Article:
My husband and I arrived at the delivery suite in early labor. I started to use a TENS machine for pain relief. However, as my labor progressed, I became very distressed since I hadn’t anticipated that the contractions would be so painful. When I was around 3 cm dilated, I decided to remove the TENS machine and get into the bath. My husband gave me a back massage and provided emotional support. However, I think he struggled to understand my discomfort and he needed support from the nurse. After 15 minutes, I decided to get out of the bath since it was providing little pain relief. I used a birth ball to stay active and my husband gave me more massage and acupressure. I coped well for the next hour, but then became increasingly exhausted and upset. When I was examined, I was only 5 cm dilated. We both felt despondent because we had hoped I was further along.

My nurse then suggested that I talked to the anesthesiologist about my options for further pain relief, and as a result of my conversation with the anesthesiologist, I decided to have an epidural. I told the anesthesiologist that I’d had an epidural a few years ago for knee surgery and how it had provided excellent pain relief, but that I had itched for hours afterward. The anesthesiologist surmised that the itch was caused by one of the painkilling medications (fentanyl) in the epidural top up and agreed that this medicine wouldn’t be used.

The anesthesiologist agreed to do a low dose combined spinal epidural that gave absolute pain relief within five minutes. My legs were a little heavy at first, but they felt fine within an hour. I felt that we were both able to take time out after the epidural and that I was able to refocus on my labor. I felt pleased that I’d managed a large part of my labor without pain relief, and was happy with the decision to have an epidural when I did. I had an unassisted delivery later that evening and gave birth to a beautiful baby girl.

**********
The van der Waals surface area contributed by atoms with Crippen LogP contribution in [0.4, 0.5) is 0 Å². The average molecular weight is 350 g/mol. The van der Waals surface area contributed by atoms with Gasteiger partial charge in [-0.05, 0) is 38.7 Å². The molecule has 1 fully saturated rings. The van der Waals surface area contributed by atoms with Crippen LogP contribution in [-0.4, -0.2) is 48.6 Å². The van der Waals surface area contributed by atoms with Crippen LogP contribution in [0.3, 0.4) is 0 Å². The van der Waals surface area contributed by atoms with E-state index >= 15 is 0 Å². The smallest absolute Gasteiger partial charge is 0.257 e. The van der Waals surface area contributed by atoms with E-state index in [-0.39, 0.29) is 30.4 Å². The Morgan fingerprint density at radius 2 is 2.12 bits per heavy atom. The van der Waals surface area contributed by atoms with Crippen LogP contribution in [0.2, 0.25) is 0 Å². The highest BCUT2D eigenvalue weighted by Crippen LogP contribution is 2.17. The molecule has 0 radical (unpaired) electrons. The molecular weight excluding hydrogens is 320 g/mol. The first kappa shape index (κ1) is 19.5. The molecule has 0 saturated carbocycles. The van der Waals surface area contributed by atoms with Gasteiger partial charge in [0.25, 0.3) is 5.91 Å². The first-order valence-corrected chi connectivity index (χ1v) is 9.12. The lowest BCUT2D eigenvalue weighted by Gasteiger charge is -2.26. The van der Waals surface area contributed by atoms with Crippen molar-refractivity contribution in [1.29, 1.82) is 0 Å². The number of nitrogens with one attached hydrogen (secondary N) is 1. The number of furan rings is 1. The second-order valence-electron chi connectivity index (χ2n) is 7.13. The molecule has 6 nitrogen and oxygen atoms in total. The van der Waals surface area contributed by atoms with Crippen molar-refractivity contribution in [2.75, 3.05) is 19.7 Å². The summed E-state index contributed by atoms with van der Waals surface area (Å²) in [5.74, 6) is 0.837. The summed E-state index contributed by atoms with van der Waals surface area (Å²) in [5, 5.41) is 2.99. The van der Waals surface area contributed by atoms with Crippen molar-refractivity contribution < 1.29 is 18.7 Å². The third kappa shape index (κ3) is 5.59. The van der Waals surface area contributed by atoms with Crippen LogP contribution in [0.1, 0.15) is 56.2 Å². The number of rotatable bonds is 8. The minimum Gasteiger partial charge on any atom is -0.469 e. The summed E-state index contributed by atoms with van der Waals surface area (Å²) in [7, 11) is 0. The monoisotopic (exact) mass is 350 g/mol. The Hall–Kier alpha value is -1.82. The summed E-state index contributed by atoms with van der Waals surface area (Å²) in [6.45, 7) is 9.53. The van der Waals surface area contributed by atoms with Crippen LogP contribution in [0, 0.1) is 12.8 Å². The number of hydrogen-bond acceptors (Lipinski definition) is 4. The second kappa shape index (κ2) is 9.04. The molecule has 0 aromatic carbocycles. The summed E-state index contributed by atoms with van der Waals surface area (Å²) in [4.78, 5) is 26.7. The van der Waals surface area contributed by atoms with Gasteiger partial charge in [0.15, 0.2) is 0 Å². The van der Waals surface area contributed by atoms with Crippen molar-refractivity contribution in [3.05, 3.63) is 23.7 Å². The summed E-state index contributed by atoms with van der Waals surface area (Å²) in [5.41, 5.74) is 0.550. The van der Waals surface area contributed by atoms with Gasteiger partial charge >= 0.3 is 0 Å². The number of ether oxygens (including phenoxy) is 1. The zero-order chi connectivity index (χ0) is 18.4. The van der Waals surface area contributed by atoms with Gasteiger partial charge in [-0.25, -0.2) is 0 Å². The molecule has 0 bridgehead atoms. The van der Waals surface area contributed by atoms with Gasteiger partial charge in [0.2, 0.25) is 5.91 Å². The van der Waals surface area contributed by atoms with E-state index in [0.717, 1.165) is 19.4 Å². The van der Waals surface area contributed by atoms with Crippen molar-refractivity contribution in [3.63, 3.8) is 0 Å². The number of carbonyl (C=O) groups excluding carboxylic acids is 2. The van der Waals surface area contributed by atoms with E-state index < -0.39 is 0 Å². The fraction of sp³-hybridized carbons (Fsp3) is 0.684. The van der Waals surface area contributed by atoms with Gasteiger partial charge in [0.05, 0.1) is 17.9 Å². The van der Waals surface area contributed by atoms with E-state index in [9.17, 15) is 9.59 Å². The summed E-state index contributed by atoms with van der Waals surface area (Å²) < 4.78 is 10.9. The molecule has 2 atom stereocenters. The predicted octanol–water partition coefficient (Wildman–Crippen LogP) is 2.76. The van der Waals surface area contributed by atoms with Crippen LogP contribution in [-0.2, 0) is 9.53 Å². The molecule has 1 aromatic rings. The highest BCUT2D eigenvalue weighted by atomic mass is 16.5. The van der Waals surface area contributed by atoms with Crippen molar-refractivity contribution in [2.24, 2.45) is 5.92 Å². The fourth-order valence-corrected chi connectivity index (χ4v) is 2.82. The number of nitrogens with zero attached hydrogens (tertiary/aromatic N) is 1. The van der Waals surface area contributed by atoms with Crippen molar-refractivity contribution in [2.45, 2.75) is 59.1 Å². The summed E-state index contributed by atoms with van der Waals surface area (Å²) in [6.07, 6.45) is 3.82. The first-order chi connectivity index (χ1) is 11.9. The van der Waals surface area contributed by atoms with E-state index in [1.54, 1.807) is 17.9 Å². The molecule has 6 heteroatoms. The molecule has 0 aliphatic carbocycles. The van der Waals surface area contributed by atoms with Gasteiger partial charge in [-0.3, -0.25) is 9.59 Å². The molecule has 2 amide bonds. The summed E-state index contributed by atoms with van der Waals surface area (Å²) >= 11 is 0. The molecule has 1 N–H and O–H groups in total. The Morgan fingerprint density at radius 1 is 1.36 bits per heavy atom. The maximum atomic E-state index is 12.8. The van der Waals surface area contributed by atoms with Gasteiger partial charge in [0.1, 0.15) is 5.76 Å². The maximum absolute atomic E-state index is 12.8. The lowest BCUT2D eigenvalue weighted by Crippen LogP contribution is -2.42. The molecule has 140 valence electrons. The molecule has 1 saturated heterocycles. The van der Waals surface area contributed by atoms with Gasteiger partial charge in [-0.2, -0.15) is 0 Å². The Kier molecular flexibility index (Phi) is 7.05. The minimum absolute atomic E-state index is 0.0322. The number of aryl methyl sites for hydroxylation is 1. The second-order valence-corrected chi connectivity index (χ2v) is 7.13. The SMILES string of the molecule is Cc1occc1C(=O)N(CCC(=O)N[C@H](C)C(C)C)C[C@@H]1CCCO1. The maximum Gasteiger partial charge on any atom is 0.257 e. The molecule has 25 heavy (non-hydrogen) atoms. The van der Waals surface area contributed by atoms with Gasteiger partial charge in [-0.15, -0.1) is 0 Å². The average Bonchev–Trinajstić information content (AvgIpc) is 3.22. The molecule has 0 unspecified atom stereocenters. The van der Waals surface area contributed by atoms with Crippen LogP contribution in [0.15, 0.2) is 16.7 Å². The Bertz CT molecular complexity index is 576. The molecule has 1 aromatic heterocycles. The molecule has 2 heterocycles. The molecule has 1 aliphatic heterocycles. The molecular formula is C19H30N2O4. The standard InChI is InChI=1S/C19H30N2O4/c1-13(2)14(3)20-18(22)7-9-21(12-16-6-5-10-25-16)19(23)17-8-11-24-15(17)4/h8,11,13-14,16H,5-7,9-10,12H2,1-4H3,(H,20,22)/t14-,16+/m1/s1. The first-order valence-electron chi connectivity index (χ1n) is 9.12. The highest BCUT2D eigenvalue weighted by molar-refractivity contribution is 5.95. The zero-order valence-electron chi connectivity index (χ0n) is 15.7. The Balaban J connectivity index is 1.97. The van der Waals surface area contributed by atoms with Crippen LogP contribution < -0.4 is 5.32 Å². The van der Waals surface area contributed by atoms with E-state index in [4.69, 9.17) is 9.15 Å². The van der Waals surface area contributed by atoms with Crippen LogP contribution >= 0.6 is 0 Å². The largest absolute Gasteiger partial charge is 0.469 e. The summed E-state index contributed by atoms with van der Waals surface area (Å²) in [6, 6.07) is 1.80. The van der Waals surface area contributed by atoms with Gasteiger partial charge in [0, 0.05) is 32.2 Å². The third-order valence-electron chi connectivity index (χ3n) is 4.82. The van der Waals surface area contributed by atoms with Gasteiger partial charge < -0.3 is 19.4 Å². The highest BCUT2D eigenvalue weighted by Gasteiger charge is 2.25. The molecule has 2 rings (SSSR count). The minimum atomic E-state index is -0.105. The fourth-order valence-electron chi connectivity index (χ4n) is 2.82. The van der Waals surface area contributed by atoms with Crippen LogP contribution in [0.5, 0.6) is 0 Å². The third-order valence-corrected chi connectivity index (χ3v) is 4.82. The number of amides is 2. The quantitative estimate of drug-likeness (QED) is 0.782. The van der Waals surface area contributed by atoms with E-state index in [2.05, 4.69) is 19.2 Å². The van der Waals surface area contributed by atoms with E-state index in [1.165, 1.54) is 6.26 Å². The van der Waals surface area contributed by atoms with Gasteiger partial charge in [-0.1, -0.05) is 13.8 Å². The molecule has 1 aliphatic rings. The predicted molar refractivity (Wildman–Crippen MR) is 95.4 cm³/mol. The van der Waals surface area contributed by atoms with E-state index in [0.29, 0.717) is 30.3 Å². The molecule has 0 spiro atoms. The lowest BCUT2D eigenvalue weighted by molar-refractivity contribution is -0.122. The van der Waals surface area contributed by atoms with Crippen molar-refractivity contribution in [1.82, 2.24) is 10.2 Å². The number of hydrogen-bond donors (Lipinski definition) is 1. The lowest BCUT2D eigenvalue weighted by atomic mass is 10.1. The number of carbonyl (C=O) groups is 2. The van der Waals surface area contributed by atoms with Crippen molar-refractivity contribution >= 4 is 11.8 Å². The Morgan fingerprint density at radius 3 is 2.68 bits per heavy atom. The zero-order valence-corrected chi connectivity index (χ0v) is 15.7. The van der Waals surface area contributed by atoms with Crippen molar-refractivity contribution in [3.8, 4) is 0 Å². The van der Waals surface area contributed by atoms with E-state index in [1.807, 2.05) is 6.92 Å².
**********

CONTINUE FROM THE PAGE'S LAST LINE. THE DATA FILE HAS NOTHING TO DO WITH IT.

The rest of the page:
The anesthesiologist comments:

Alice kept an open mind regarding pain relief and understood that different methods of pain relief could be used at different times during labor. After the epidural, she no longer felt that her labor was an endurance test and was able to focus again on her labor and on delivering a healthy baby.

A low dose “mobile” epidural means that you maintain some feeling in your legs and can remain active during labor.